After meeting with us, Brita decided to give ActionSprout, and a content curation strategy, a try. Here we’ll walk you through the steps that she took to get her ActionSprout account and new strategy off the ground.

Following Pages

First, Brita had to follow the right pages through ActionSprout. Fine-tuning who she followed was the key to the rest of the strategy working. After all, these are the sources whose posts she should be sharing on Northshore’s own Facebook Page! Ensuring that they posted content that was on topic and tone, compared to their own Page, was really important.

Brita landed on the following mix of Pages:

  • Fellow veterinarians that she respected
  • Local and national humane societies
  • Pet publications
  • Fun Pages that posted cute pet videos and images

This mix of followed Pages gave her an awesome sampling of fun and serious material to post to Northshore’s Page. (We call this the broccoli and cheese strategy.)

Using the Inspiration tool inside her ActionSprout account, following these Pages was as simple as typing in names and keywords:

organic reach

Once followed, Brita was even able to add custom tags to the Pages. She tagged the fun Pages as such, the fellow vets, and so on. Now if she was short on serious material one day, she could sort by those tags and only surface the content options that applied.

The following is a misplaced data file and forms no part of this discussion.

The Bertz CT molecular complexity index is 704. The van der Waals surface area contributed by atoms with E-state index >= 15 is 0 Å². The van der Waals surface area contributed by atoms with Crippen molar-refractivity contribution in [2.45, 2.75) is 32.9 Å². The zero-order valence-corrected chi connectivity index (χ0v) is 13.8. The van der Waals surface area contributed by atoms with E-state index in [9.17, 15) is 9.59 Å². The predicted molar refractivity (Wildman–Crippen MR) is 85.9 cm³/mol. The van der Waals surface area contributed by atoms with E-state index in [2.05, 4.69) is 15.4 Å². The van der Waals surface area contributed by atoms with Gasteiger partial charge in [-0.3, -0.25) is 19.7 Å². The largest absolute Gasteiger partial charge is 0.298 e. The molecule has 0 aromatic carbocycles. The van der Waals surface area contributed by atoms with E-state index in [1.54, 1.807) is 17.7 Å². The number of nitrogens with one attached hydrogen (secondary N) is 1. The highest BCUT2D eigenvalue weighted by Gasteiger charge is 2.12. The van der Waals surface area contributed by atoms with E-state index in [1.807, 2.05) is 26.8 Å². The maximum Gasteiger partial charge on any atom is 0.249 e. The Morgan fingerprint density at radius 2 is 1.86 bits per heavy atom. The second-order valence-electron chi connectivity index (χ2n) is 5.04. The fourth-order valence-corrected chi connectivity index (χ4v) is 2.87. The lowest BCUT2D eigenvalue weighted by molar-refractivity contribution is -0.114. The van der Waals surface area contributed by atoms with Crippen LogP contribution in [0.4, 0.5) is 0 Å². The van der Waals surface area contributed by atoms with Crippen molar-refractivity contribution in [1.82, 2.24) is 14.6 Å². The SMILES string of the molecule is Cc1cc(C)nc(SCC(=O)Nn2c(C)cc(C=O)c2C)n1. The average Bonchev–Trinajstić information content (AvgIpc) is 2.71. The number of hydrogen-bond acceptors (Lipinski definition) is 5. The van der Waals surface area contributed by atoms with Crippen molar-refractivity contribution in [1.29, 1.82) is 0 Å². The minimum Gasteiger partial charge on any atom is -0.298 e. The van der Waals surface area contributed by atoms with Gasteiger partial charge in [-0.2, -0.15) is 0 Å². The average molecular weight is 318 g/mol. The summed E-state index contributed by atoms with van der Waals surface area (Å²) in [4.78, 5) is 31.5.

Scheduling the Content

Once she had her followed Pages, she figured that it was time to start scheduling! Finding the right content to post to her Facebook Page was as easy as browsing through her new Inspiration feed, and sorting and filtering as needed:

Screen Shot 2016-06-02 at 12.26.20 PM

When she found something that she liked, she simply clicked the share button on that piece of content. This opened up the sharing menu, where she could schedule the post for the next time when most of her fans and supporters were on Facebook:

Screen Shot 2016-06-02 at 12.33.31 PM

How did the tool know when her fans and supporters were on Facebook? Facebook gives this data to all Facebook Page managers. When connecting your Facebook Page to ActionSprout, ActionSprout is able to look at this data and pull out the best times for you.

The Day to Day

With everything in place, Brita was able to pop in and out of the app as needed. On busy weeks, she could come in on Monday and schedule three to four posts for each day of the week. When she had the extra time, she would pop in once every day or so and schedule things as they came up.

And, as always, when she had cute pictures of her patients, she published them.